Last week, a Washington Post op-ed written by Civil Rights Movement veteran Barbara Reynolds sparked the ire of activists involved in the current Black Lives Matter campaign. The piece expressed support for some of the goals of the movement, but expressed skepticism about the tactics and optics of BLM. Her work, and the subsequent backlash, point to the search for a usable past from African American activists—not just now, but throughout African American history. No movement can succeed unless it draws some lessons from previous struggles. BLM seems to be aware of this, but draws different lessons from some of the participants in the Civil Rights Movement.
Reynolds argued in her piece, “BLM seems intent on rejecting our proven methods. This movement is ignoring what our history has taught.” She mentioned that today’s tactics are divisive, and in comparison with those used in the 1960s by civil rights protestors they seem to be far too aggressive. Such an argument forgets how often the protest tactics used in Birmingham, Albany, Selma, and elsewhere were seen as too aggressive. Sit-in tactics were criticized by other civil rights activists as soon as they were utilized in 1960. And, of course, the epithet of “outside agitator” was constantly thrown at activists during the 1950s and 1960s.
However, I think it would also be a mistake to completely reject Reynolds’ analysis of the current moment. She does, after all, acknowledge how BLM has embraced LGTBQ and Trans* people of color, along with the fact that the movement is one led largely by women. Reynolds’ exhortation to BLM members to consider talking about the problems of police violence affecting other minority groups, and even white Americans, is definitely worth considering. Her critique contains some other areas of concern—comparing the responses to the tragedy in Charleston to the police-community clashes in Baltimore and Ferguson, as though they are the exact same type of issue, for one—but it does come from a place of concern. Further, it must be recognized that the fight for Black equality has always included debate about the best tactics to use at any given time.
In short, BLM is not following the traditional Civil Rights Movement script. In doing so, historians must make it clear that such a script—namely, adhering to civil disobedience and nonviolent activism—was but a tool created for a specific time period in American history. Agitation and activism can take many forms. Today’s activists, it can be argued, respect and cherish the accomplishments of their forerunners fifty years ago. But they also believe that today’s problems of police violence cannot be solved through so-called “respectability politics.”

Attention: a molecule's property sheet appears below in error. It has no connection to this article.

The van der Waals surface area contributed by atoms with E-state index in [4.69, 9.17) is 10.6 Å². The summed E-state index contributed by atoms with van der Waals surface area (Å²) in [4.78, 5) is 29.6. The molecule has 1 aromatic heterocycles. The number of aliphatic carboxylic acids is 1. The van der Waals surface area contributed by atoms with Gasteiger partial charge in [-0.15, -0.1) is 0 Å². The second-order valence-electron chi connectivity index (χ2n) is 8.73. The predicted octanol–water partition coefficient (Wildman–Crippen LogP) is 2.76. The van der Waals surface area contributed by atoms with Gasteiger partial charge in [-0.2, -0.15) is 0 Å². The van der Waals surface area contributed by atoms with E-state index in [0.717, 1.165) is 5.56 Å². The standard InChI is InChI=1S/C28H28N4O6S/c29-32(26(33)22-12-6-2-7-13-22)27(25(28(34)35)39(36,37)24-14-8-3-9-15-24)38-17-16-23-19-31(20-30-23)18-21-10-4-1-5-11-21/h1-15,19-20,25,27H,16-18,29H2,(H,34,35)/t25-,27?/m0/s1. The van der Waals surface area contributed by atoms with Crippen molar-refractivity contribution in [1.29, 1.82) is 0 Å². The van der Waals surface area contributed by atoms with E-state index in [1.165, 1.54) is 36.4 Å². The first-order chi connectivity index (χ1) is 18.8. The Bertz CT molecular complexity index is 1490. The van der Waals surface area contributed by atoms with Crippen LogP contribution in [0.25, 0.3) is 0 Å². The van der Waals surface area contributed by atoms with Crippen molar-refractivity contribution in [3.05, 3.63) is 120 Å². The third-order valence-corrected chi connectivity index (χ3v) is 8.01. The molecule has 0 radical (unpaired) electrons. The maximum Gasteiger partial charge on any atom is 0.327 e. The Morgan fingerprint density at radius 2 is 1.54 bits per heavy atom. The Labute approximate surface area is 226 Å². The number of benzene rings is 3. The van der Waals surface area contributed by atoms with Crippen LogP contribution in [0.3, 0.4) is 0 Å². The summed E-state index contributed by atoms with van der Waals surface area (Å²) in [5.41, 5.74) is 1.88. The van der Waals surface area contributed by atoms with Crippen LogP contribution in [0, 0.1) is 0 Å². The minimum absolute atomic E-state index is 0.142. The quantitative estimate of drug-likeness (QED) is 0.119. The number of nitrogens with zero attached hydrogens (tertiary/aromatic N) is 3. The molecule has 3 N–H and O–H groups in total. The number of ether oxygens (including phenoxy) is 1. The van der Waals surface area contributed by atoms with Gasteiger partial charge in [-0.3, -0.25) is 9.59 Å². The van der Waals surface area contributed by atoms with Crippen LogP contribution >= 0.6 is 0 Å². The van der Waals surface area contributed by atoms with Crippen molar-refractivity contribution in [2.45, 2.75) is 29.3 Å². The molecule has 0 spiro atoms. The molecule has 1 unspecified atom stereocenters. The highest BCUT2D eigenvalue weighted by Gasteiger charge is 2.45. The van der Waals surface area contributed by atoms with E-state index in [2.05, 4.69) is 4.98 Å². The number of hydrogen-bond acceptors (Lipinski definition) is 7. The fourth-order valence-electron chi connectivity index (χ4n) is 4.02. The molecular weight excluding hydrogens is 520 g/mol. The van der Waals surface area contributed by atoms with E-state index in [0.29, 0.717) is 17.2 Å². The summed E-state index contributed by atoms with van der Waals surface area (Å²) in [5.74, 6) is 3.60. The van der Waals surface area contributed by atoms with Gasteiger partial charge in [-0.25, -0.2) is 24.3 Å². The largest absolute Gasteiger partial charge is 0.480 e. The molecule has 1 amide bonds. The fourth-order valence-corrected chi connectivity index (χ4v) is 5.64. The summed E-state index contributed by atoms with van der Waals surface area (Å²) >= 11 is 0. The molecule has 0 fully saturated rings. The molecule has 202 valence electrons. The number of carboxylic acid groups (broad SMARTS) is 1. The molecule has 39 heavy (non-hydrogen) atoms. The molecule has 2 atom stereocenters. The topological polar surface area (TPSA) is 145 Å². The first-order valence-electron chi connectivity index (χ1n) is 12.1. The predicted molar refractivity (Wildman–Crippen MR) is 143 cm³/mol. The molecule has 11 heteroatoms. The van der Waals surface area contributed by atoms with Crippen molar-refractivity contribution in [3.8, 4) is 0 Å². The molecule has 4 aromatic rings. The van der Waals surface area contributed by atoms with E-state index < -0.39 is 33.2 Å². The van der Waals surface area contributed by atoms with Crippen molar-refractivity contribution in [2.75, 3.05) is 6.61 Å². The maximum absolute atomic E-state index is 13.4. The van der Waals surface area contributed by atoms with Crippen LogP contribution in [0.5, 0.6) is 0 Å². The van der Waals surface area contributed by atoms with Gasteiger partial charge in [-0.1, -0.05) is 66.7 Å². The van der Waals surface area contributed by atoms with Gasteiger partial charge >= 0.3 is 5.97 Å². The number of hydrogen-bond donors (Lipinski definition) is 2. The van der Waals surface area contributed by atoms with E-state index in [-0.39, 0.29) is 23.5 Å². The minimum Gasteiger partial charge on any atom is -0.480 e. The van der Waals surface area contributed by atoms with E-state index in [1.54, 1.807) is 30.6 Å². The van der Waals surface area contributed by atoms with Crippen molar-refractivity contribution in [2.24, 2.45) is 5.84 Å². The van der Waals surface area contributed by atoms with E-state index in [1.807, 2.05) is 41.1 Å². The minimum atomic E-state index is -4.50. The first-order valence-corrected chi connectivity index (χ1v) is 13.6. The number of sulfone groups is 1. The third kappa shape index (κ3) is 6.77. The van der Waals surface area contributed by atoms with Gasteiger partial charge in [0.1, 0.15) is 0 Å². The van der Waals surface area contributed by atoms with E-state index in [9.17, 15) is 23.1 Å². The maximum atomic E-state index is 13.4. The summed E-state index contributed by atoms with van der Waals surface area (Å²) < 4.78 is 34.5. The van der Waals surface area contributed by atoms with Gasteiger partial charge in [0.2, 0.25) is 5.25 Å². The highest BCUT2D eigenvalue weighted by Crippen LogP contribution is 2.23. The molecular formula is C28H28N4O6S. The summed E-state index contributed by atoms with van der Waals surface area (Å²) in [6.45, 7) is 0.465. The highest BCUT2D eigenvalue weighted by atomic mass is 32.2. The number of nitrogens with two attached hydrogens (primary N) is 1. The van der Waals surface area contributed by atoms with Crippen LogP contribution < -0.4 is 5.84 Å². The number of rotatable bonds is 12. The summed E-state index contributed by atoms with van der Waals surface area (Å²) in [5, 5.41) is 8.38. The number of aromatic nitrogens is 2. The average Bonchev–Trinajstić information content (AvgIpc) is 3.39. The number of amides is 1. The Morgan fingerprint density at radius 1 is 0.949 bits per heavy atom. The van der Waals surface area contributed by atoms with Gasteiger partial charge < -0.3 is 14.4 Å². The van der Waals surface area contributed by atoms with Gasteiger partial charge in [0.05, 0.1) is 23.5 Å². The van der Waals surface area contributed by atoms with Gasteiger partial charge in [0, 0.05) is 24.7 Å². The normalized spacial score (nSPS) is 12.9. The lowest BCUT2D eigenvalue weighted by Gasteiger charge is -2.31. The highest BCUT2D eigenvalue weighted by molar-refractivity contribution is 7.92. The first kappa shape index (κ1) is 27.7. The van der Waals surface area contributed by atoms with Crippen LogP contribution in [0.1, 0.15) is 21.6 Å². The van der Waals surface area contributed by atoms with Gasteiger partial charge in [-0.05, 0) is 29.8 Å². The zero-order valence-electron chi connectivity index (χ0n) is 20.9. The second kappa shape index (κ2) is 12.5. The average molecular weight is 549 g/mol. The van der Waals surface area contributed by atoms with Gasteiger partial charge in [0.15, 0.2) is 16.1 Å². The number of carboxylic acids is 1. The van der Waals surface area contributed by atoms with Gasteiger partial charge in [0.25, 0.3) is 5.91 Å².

Clarence Lang has argued, in his book Black America in the Shadow of the Sixties, that African American memory of the Civil Rights Movement is contingent on what generation you belong to. For African American men and women who were born or grew up in the 1980s, for example, the lessons of the 1960s may seem different than for those who were alive during the Civil Rights Movement. Plus, depending on the past as a crutch for understanding modern social movements, without a nuanced understanding of that past, risks making null and void the lessons that can be applied to the present. Wrote Lang: “An overreliance on the Sixties threatens to suffocate our contemporary political imagination, prevent us from more concretely locating our own selves in the conditions and demands of the present.” In other words, activists involved in BLM—or for that matter, any other social movement—would do well to look beyond the 1960s. If this means pulling from the anti-lynching crusade, the New Negro movement, the anti-Apartheid campaign of the 1970s and 1980s, and beyond, then so be it.
It is not surprising that so many lessons are being drawn from the 1960s right now. We are in the midst of an anniversary-mania, commemorating the fiftieth anniversary of many events. As I’ve written before, however, we seem to have done far less to remember the 150th anniversary of the end of the Civil War, or the start of the Reconstruction period. As 2016 approaches, it will be interesting to see who commemorates the “start” of the Black Power movement. I would be the last person to tell BLM what lessons they should draw–or, for that matter, what advice older activists should offer them. As a historian, all I can say is this: we should worry about a usable past. We should, however, worry even more about how that past is used.
 Barbara Reynolds, “I Was a Civil Rights Activist in the 1960s. But it’s hard for me to get behind Black Lives Matter,” washingtonpost.com, accessed August 29, 2015.
 Clarence Lang, Black America in the Shadow of the Sixties: Notes on the Civil Rights Movement, Neoliberalism, and Politics. (Ann Arbor: University of Michigan Press, 2015), p. 3.